Claudius, before he became the emperor, was a friend of the famous Roman historian Livy, who encouraged him to write history. Claudius wrote his many histories in both Latin and Greek. Suetonius in his The Lives of the Caesars writes of the Emperor Claudius: “ … he even wrote historical works in Greek, twenty books of Etruscan History and eight of Carthaginian” (Suetonius, vol II, 77). In the first century when Claudius wrote, Etruscan was a dead language, and he may have been one of the last people who could translate it.
Suetonius also writes that Claudius “ … gave no less attention to Greek studies, taking every occasion to declare his regard for that language and its superiority” (Suetonius vol. ii, 77). In addition, Suetonius states that Claudius as emperor held court in both Latin and Greek, depending on the language of the person speaking to him (Suetonius ii, 77). Claudius was unquestionably fluent in Greek, and it is nearly certain that, when Claudius dictated official rescripts for the Greek-speaking, eastern half of the Roman Empire, he dictated them in Greek.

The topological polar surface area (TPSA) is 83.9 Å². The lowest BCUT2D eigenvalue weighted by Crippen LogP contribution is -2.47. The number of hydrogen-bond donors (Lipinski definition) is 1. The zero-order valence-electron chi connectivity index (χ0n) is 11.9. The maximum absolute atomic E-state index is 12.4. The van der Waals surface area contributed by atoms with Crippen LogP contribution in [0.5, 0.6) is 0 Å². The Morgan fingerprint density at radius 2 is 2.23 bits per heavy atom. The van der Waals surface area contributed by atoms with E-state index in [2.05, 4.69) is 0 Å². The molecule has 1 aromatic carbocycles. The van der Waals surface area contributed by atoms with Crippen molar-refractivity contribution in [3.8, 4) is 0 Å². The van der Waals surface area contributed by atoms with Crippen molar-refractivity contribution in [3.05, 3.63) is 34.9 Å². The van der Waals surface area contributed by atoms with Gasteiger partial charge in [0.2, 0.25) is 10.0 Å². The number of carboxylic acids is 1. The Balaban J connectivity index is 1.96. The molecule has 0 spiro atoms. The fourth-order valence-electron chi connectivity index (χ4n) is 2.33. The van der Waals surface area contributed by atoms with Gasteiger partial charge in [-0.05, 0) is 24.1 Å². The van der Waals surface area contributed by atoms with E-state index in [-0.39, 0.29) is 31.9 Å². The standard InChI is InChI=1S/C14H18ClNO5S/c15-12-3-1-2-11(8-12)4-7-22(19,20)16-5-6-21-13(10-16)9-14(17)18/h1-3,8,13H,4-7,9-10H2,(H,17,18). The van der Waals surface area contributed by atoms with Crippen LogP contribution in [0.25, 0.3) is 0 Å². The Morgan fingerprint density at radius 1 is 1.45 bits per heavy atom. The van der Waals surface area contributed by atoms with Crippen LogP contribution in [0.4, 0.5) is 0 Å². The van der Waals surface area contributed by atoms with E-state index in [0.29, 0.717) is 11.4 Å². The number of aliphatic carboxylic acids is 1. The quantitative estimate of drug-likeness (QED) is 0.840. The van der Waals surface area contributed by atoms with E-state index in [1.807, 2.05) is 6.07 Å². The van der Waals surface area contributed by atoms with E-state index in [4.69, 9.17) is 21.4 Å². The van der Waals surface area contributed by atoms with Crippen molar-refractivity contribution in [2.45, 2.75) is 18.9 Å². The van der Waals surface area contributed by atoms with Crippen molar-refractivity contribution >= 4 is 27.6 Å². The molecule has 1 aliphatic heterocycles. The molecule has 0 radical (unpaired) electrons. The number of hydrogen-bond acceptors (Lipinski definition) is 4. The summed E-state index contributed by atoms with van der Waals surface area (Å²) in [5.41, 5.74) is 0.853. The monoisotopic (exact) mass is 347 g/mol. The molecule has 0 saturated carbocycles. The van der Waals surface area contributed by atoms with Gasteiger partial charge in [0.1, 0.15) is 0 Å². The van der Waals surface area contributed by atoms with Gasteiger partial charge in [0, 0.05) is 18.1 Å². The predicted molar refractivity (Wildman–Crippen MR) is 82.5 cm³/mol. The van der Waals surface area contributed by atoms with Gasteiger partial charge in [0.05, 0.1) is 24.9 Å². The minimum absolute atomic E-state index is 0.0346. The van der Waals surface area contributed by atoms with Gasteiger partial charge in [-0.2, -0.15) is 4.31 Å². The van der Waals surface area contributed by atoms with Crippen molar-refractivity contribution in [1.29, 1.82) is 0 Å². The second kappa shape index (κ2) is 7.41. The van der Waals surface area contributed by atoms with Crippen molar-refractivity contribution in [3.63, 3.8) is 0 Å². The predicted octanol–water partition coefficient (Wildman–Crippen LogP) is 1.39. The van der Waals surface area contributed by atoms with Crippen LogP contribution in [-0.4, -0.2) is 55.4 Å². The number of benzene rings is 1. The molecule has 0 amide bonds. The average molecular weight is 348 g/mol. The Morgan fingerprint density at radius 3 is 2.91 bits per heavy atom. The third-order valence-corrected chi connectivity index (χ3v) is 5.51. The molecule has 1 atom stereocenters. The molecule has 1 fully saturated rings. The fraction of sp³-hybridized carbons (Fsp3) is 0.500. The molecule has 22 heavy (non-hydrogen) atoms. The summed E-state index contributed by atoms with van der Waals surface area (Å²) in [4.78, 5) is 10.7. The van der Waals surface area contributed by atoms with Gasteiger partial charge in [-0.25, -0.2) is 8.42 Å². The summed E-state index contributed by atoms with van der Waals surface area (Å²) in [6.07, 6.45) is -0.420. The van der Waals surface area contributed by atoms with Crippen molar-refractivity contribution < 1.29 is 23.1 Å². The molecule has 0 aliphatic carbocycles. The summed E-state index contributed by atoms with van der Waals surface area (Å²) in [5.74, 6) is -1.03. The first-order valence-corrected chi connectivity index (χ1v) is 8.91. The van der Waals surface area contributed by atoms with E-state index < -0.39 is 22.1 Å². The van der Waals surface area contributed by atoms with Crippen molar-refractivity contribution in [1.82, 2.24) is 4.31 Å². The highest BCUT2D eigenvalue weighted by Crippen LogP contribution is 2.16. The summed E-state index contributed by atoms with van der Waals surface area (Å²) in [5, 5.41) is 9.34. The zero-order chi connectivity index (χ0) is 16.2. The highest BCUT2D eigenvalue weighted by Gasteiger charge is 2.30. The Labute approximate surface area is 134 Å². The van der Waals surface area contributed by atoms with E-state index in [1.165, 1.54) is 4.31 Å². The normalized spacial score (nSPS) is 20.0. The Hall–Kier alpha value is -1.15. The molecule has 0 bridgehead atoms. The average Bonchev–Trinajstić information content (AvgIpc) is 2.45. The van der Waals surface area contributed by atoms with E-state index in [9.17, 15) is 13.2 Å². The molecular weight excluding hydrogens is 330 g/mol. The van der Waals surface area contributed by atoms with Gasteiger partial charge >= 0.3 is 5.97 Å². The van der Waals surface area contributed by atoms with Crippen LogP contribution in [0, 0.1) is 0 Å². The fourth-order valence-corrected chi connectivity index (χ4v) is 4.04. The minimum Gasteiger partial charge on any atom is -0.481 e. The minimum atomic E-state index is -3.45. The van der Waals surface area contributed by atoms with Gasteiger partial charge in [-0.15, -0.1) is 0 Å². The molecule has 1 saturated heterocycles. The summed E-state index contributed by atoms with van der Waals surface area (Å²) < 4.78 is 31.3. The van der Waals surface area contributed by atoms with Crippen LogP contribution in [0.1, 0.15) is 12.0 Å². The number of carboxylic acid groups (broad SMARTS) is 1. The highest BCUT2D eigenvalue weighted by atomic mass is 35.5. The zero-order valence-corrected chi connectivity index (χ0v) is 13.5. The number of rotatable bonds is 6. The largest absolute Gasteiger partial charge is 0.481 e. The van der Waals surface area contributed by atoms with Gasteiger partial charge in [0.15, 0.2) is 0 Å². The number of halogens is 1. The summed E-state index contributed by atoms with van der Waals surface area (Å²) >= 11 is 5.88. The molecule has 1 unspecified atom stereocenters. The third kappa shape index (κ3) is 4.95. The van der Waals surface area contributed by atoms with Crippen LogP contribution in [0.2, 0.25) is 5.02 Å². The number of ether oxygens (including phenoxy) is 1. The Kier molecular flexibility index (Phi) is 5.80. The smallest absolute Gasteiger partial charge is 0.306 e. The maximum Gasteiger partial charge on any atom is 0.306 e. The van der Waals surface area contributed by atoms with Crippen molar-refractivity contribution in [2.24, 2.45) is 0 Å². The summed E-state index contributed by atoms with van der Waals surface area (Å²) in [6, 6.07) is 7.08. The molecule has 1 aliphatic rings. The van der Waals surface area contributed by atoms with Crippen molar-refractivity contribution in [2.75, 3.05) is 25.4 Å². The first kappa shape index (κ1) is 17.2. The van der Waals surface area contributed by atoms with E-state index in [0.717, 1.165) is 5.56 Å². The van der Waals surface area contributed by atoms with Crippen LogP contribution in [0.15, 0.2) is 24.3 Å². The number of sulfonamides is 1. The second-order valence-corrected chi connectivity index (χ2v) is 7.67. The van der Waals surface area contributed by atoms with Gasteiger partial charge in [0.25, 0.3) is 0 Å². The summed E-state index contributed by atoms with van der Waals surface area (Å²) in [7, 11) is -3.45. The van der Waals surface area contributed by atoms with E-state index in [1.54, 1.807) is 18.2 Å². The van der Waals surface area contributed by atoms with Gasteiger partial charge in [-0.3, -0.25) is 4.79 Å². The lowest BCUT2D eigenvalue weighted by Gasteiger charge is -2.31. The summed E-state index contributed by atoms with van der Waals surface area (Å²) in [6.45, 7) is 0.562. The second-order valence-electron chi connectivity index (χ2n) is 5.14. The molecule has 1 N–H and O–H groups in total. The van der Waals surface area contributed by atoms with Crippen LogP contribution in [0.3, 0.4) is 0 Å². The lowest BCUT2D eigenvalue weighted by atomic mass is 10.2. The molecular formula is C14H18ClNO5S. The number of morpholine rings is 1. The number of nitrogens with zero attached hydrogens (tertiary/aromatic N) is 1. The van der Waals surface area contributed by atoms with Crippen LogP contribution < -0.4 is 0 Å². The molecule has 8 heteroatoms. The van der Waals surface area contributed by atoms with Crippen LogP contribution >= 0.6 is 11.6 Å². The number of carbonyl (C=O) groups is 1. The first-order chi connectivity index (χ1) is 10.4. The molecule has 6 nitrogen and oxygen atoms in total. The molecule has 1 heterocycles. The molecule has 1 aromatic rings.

One additional feature must be considered before examining some of the textual evidence for dating the Nazareth Inscription to the reign of Claudius. Cumont correctly noted in his article that the Nazareth Inscription was a ‘rescrit’, or rescript. When a Roman official wrote a letter of inquiry to the emperor asking some legal or political question, then the emperor would write a rescript letter back answering those questions, and in the process sometimes make law.